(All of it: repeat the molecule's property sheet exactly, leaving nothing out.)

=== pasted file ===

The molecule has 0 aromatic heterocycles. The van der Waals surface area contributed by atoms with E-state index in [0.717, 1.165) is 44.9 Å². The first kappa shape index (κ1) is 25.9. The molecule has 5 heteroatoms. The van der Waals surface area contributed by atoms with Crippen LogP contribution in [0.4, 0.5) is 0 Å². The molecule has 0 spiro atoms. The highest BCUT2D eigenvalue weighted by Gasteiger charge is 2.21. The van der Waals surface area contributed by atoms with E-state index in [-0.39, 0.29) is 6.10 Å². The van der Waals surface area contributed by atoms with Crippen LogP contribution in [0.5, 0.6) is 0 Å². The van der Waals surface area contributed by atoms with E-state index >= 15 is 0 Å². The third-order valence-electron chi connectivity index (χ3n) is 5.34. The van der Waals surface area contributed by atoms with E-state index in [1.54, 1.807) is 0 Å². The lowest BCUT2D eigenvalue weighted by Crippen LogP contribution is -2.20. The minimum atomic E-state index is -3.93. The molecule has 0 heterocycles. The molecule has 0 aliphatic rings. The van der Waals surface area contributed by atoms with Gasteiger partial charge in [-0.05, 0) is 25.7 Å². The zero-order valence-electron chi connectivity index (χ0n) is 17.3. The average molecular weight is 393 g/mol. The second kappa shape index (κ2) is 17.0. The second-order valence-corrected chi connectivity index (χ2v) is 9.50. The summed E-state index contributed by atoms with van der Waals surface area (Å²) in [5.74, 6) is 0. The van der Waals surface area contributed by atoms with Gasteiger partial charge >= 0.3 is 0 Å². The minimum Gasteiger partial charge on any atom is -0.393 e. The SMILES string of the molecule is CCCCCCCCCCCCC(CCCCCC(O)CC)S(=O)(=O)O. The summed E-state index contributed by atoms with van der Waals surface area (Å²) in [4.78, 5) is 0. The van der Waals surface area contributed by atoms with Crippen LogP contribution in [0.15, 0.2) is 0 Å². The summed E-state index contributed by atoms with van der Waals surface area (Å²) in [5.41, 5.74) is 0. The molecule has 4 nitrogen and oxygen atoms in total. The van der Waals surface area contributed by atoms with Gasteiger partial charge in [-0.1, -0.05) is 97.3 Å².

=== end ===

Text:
The molecule has 0 aromatic heterocycles. The van der Waals surface area contributed by atoms with E-state index in [0.717, 1.165) is 44.9 Å². The first kappa shape index (κ1) is 25.9. The molecule has 5 heteroatoms. The van der Waals surface area contributed by atoms with Crippen LogP contribution in [0.4, 0.5) is 0 Å². The molecule has 0 spiro atoms. The highest BCUT2D eigenvalue weighted by Gasteiger charge is 2.21. The van der Waals surface area contributed by atoms with E-state index in [-0.39, 0.29) is 6.10 Å². The van der Waals surface area contributed by atoms with Crippen LogP contribution in [0.5, 0.6) is 0 Å². The van der Waals surface area contributed by atoms with E-state index >= 15 is 0 Å². The third-order valence-electron chi connectivity index (χ3n) is 5.34. The van der Waals surface area contributed by atoms with E-state index in [1.54, 1.807) is 0 Å². The lowest BCUT2D eigenvalue weighted by Crippen LogP contribution is -2.20. The minimum atomic E-state index is -3.93. The molecule has 0 heterocycles. The molecule has 0 aliphatic rings. The van der Waals surface area contributed by atoms with Gasteiger partial charge in [-0.05, 0) is 25.7 Å². The zero-order valence-electron chi connectivity index (χ0n) is 17.3. The average molecular weight is 393 g/mol. The second kappa shape index (κ2) is 17.0. The second-order valence-corrected chi connectivity index (χ2v) is 9.50. The summed E-state index contributed by atoms with van der Waals surface area (Å²) in [5.74, 6) is 0. The van der Waals surface area contributed by atoms with Gasteiger partial charge >= 0.3 is 0 Å². The minimum Gasteiger partial charge on any atom is -0.393 e. The SMILES string of the molecule is CCCCCCCCCCCCC(CCCCCC(O)CC)S(=O)(=O)O. The summed E-state index contributed by atoms with van der Waals surface area (Å²) in [4.78, 5) is 0. The van der Waals surface area contributed by atoms with Crippen LogP contribution in [0.15, 0.2) is 0 Å². The summed E-state index contributed by atoms with van der Waals surface area (Å²) in [5.41, 5.74) is 0. The molecule has 4 nitrogen and oxygen atoms in total. The van der Waals surface area contributed by atoms with Gasteiger partial charge in [-0.1, -0.05) is 97.3 Å².